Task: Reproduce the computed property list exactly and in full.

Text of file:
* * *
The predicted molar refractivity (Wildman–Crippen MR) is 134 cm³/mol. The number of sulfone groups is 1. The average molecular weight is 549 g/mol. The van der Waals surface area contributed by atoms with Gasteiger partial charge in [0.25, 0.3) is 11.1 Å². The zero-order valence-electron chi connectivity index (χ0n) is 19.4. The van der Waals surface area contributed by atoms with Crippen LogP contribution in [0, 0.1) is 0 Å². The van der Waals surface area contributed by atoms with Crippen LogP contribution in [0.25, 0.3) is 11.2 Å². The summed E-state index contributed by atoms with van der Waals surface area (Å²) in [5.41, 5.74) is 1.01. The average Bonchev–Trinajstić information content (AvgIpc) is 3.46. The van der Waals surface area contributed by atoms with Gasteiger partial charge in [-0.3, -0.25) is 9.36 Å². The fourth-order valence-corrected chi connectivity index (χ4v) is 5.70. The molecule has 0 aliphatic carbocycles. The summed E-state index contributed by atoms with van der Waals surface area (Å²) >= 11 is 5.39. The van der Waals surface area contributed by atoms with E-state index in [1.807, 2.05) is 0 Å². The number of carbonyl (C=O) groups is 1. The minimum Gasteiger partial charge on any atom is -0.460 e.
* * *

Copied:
The predicted molar refractivity (Wildman–Crippen MR) is 134 cm³/mol. The number of sulfone groups is 1. The average molecular weight is 549 g/mol. The van der Waals surface area contributed by atoms with Gasteiger partial charge in [0.25, 0.3) is 11.1 Å². The zero-order valence-electron chi connectivity index (χ0n) is 19.4. The van der Waals surface area contributed by atoms with Crippen LogP contribution in [0, 0.1) is 0 Å². The van der Waals surface area contributed by atoms with Crippen LogP contribution in [0.25, 0.3) is 11.2 Å². The summed E-state index contributed by atoms with van der Waals surface area (Å²) in [5.41, 5.74) is 1.01. The average Bonchev–Trinajstić information content (AvgIpc) is 3.46. The van der Waals surface area contributed by atoms with Gasteiger partial charge in [-0.3, -0.25) is 9.36 Å². The fourth-order valence-corrected chi connectivity index (χ4v) is 5.70. The molecule has 0 aliphatic carbocycles. The summed E-state index contributed by atoms with van der Waals surface area (Å²) >= 11 is 5.39. The van der Waals surface area contributed by atoms with E-state index in [1.807, 2.05) is 0 Å². The number of carbonyl (C=O) groups is 1. The minimum Gasteiger partial charge on any atom is -0.460 e.